|Da Vinci's "Mona Lisa" vs. "The Virgin of the Rocks": Which do you prefer?|
|Restored "The Virgin of the Rocks" with new frame at National Gallery, London.|
She swept into Room 2 of the National Gallery in London, a pied piper with retinue of devout followers, this delightful and decent docent.
This petit woman with shoulder length, thick and flowing silver gray hair, wrinkled face matching her age, exploding blue eyes and exuberant smile, filled this cavernous room with a special energy.
You could feel a vivacious art student in her 20's inside her.
In Spain, we call it duende, a human energy field you immediately sense about a person.
I was mesmarized as I listened to her. And I, too, joined her desciples as she moved from painting to painting.
I found myself standing close to her, on the front line of devotees as she described Leonardo da Vinci's "The Virgin of the Rock," newly framed by Peter Schade, newly restored in 2010 after 18 months of intense work, removing cracked and yellowing varnish and resolving whether every brush stroke of the work belonged to da Vinci.
"There's no reason to go to the Louvre in Paris and stand in line for hours to only get a glimpse of the Mona Lisa," she told us. "For here is a more astounding and beautiful face." As though out of darkness, the original and perfectly drawn face emerges post restoration.
|Detail from "The Virgin of the Rocks", Leonardo da Vinci (1452 - 1519), oil on wood, 189.5 x 120 cm, courtesy of The National Gallery, London (after restoration)|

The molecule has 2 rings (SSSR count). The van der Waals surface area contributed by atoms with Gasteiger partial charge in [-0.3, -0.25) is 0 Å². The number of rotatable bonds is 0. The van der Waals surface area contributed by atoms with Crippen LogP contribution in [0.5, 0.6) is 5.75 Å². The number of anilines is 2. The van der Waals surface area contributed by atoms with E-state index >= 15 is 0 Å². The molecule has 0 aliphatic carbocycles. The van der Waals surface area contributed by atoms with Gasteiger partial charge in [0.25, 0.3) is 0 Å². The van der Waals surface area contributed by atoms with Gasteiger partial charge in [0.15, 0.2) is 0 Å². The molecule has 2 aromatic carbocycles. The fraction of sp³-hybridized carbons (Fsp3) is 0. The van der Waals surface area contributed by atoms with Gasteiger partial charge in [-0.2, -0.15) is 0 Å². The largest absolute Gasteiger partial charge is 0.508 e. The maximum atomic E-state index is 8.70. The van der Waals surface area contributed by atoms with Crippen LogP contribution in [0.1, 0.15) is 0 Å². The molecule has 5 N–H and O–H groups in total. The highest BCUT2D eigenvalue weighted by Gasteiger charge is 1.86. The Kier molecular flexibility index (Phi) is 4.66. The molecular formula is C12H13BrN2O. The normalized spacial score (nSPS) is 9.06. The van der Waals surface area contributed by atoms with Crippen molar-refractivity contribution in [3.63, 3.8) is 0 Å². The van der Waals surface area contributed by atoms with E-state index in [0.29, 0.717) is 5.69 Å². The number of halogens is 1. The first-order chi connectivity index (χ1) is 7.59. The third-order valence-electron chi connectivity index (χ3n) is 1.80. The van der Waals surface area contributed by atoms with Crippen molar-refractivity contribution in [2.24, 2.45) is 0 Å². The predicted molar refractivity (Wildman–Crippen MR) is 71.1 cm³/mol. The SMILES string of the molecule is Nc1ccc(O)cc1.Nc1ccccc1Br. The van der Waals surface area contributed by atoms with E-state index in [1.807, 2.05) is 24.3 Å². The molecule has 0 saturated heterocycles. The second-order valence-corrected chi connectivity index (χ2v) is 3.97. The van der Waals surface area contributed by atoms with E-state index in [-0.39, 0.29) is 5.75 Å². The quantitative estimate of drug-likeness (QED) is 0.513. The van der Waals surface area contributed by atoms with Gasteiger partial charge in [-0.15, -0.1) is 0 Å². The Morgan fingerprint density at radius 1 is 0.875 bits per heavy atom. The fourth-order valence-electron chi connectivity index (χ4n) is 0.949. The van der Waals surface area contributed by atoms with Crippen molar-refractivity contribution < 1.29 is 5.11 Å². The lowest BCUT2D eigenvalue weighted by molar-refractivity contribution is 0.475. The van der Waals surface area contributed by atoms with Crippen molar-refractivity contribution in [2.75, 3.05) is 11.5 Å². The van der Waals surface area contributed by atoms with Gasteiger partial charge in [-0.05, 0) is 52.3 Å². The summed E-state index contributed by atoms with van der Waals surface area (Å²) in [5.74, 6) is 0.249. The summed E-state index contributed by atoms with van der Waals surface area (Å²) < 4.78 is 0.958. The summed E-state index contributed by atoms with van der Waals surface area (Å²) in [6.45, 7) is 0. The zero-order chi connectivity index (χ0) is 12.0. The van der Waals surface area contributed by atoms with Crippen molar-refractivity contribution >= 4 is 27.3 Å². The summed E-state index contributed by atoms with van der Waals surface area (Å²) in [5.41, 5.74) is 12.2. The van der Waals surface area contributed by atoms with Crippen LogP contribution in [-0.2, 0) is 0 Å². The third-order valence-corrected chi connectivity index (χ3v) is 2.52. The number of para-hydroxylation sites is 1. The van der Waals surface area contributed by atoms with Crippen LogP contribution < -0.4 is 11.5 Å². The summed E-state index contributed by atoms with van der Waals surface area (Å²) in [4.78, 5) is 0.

As I looked at our delightful docent, I shared focus with da Vinci's restored work.
Our leader then asked if any of us in the group was an oil painter. I sheepishly raised my hand. Then she bore down on me after informing us da Vinci painted in glazes, glaze upon glaze, as it turned out, for 25 years. "How long does it take for the paint to dry?" she asked me.
Luckily, with my year's working with oils and studying under Spanish maestro Jaime Adan, I had a good ballpark answer.
The National Gallery restoration team led by Larry Keith and Luke Syson confirmed every brush stroke is by da Vinci, not by any of his assistants as was once theorized. And da Vinci had an underdrawing showing a different composition for this commission.
Rock on and practice peace and love.
See ArtTraveler videos on YouTube and follow the 1,000 km Via de la Plata (Way of St. John) pilgramage of Dutch walkers Joost and Rob on day 25 from Seville to Santiago de Compostela. Their blog, although in Dutch, contains a growing gallery of photos you won't see anywhere else.
Stefan, the ArtTraveler(TM).